Cambridge’s Rachel Yurman: See Marville Exhibit at Met before it’s gone!

Spending a day out of Cambridge?  If you wish you were in Paris but can only make it to New York -– take your dreams to the Met and see  “Charles Marville: Photographer of Paris” and “Paris as Muse: Photography 1840s-1930s,”  (both through May 4) and “The Passions of Jean-Baptiste Carpeaux” (through May 26)

Exhibition photo, Marville show Metropolitan Museum of Art

[Rue de Constantine]
Charles Marville (French, Paris 1813–1879 Paris)
Date: ca. 1865 Medium: Albumen silver print from glass negative Dimensions: 27.3 x 36.8 cm (10 3/4 x 14 1/2 in.) Classification: Photographs Credit Line Permission Requested: Purchase, The Horace W. Goldsmith Foundation Gift, through Joyce and Robert Menschel, 1986 Accession Number: 1986.1141
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CHARLES MARVILLE AT THE METROPOLITAN MUSEUM OF ART
Fifth Avenue at East 79th Street

“ A bittersweet meditation on the meaning of nostalgia and the evolution of urban centers”
The Met’s current exhibit of Paris street scenes by 19th-century French photographer Charles Marville is a revelation of memory and awareness that rebuffs the notion of nostalgia.
Marville (1813-1879), the son of modest tradespeople, used various techniques to document the destruction and re-creation of Paris from the early 1850’s through the 1870’s.  From 1862 on, he was the official photographer of the city of Paris.
    The neighborhoods and buildings Marville captured in these wondrous and sad images are long gone, having made way for the Paris of Napoleon III and his chief architect and planner, Baron Georges-Eugène Hausmann.The gilded, historic Paris that many of us know — the Belle Epoque city of grand boulevards and the Palais Garnier — was born in Marville’s time.  Preservationism was evolving, as well, through the necessary process of repairing and cleaning such monuments as the great cathedral of Chartres, Notre Dame de Paris, and the Sainte-Chapelle.   
   The impulse to capture the past while obliterating it from sight is the beating heart of these photographs, which preserve the gritty city of Murger’s Scènes de la Vie de Bohème and Hugo’s Les Misérables     .In Marville’s photos, the outskirts of this Paris still look rural, even desolate.  Most of its streets appear to be empty, in part because images were taken very early in the day, but also because Marville’s exposures weren’t long enough to capture pedestrians and carriages in motion.  The rare figures here and there were actually posed within the frame by the artist.The “Hausmannization” of Paris, a cramped, crowded, and less romantic city than the one we imagine, began in the 1850’s under Emperor Napoleon III.   In addition to clearing medieval slums, upgrading sanitation, building parks, and restoring public monuments, the creation of boulevards and wider streets was intended to thwart those who might build and mount barricades, as they  had in the uprisings of 1830 and 1848.Marville recorded everything.  The old buildings, covered with advertising and all kinds of affiches  touting such modern conveniences as the folding umbrella.   The glass-covered, shop-lined alleys called passages, soon to be overshadowed by the department stores, les grand magasins.  The old industrial areas that dumped waste into the Seine tributaries and canals.  The timeless stares of tannery workers.The emerging wonders of the city are displayed here, too.   Hausmann’s “street furniture,” advertising kiosks, gas lamps, and – mais oui – public urinals, are respectfully and meticulously documented by Marville’s camera.  Most remarkable, perhaps, are the photographer’s views of the Avenue de l’Opéra as it was being built in the 1870’s.  Leading to the new Opéra, now called the Palais Garnier, the neighborhood is shown post-demolition and pre-construction, looking like nothing so much as a war zone.One of the final ironies is learning that Marville himself was a victim of Hausmann’s grand plan.  The photographer’s own studios were demolished and, during the 1871 uprising afterthe Franco-Prussian War, the Hôtel de Ville came under attack and much of its archival material – including Marville’s work as official photographer — was destroyed.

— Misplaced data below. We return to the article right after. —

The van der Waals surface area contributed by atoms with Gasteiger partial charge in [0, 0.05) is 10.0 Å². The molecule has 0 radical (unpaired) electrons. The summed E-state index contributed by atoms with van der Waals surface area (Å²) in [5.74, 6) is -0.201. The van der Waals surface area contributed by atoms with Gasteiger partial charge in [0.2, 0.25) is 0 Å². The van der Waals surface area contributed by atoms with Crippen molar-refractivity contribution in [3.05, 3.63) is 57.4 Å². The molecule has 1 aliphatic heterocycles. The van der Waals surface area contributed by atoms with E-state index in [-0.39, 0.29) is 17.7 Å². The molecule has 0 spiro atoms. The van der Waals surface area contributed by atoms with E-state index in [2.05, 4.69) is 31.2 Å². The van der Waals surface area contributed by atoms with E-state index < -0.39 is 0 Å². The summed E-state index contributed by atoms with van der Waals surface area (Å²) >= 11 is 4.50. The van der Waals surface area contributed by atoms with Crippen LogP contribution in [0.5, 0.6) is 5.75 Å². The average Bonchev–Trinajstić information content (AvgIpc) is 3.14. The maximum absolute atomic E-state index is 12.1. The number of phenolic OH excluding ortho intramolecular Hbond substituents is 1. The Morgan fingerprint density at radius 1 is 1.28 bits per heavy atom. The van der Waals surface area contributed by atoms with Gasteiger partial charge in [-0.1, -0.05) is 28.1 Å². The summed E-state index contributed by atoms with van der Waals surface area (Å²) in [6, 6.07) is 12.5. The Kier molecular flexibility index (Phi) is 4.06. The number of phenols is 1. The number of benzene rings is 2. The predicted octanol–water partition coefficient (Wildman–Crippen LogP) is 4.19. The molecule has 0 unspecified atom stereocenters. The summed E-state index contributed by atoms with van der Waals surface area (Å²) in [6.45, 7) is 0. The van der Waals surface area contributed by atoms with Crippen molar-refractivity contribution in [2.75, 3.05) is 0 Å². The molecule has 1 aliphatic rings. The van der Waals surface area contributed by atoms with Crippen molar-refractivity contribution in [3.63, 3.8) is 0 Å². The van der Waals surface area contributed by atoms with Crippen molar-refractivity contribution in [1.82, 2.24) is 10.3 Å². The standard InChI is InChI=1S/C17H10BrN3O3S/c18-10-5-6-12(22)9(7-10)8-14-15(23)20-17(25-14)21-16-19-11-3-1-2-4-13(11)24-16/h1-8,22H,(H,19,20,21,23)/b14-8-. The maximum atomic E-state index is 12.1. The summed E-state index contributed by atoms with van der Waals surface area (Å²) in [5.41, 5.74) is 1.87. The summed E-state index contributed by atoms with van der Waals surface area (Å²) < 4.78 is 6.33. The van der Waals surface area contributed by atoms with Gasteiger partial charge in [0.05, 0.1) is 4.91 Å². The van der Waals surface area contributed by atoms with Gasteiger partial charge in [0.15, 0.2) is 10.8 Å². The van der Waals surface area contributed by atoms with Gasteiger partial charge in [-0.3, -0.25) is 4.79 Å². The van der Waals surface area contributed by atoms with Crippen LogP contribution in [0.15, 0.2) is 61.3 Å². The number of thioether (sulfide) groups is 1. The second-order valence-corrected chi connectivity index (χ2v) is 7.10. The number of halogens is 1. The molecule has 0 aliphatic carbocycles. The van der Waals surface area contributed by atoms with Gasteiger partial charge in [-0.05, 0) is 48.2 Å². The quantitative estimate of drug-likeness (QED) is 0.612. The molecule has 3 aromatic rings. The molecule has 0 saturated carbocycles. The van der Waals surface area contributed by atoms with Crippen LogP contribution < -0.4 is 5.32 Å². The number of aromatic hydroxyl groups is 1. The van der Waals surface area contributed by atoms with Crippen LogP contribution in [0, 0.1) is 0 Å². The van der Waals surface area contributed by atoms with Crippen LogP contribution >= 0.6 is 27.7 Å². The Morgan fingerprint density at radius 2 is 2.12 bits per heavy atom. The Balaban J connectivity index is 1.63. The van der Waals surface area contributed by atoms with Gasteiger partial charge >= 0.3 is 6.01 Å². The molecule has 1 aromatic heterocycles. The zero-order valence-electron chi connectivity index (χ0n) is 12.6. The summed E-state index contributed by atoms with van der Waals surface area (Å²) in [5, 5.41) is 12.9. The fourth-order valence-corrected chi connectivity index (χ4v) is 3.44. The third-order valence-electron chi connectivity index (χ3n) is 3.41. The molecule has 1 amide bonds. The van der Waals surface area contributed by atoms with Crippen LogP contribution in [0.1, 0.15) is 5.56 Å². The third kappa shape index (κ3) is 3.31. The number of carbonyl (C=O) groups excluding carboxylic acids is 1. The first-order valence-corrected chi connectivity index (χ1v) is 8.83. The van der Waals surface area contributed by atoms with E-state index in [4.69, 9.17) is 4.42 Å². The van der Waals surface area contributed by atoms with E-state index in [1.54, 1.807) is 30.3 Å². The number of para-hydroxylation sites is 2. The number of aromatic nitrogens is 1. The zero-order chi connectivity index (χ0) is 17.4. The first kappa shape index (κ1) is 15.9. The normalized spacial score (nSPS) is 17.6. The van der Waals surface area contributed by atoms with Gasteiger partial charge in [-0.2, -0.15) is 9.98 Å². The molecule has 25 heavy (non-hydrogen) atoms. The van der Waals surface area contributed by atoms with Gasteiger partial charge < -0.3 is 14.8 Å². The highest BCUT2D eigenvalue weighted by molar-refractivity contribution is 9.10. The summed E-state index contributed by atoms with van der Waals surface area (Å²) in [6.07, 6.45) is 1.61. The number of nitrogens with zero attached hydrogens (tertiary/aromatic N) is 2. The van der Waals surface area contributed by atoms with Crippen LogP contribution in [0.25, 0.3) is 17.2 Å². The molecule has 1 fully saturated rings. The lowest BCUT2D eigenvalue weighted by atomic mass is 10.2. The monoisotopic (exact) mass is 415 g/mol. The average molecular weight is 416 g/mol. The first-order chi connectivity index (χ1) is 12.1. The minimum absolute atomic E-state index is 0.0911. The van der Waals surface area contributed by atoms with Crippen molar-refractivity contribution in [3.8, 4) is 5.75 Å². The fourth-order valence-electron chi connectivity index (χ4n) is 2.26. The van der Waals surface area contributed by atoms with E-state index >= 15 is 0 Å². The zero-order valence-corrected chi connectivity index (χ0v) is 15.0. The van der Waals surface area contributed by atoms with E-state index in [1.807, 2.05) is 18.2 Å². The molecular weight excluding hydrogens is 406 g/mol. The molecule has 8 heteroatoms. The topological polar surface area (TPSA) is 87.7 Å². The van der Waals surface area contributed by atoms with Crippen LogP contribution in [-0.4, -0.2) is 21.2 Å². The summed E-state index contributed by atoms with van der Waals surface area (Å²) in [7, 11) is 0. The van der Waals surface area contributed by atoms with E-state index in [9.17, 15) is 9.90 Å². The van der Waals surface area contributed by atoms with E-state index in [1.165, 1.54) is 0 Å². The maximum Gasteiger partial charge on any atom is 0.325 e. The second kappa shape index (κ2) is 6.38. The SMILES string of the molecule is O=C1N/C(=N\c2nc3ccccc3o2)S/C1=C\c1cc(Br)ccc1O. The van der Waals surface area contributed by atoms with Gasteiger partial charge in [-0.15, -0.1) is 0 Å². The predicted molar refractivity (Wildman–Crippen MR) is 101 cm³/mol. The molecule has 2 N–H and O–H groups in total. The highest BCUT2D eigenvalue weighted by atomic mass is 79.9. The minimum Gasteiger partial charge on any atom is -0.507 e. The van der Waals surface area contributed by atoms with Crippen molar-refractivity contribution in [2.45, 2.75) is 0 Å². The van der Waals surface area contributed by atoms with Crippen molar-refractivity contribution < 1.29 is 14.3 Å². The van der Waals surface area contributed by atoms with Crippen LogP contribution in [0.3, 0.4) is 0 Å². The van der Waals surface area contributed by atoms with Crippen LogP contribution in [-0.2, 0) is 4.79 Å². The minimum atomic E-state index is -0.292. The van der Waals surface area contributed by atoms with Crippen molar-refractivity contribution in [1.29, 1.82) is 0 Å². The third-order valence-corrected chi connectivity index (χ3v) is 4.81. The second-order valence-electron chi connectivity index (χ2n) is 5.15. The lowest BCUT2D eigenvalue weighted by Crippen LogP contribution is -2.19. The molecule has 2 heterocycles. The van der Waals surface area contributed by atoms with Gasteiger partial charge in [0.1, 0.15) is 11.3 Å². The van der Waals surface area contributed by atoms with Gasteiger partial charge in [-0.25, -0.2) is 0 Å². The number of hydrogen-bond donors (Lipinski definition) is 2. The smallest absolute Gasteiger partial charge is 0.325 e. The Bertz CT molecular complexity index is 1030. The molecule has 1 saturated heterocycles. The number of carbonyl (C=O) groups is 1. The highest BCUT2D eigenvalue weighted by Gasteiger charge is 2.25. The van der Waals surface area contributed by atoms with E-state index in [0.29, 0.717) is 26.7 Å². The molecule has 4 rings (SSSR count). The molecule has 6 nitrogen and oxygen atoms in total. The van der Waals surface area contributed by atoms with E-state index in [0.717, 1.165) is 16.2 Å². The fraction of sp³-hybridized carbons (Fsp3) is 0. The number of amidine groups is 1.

The exhibition is a bittersweet meditation on the meaning of nostalgia and the evolution of urban centers, whose periodic re-invention is both necessary and heartless.  Nostalgia is a construct; there are many pasts beyond the ones we recall and imagine.   The home that you long for may be just one of a cascade of images, seen for an instant in a series of receding mirrors.

–Rachel Yurman,  Cambridge, MA
© 2014

 

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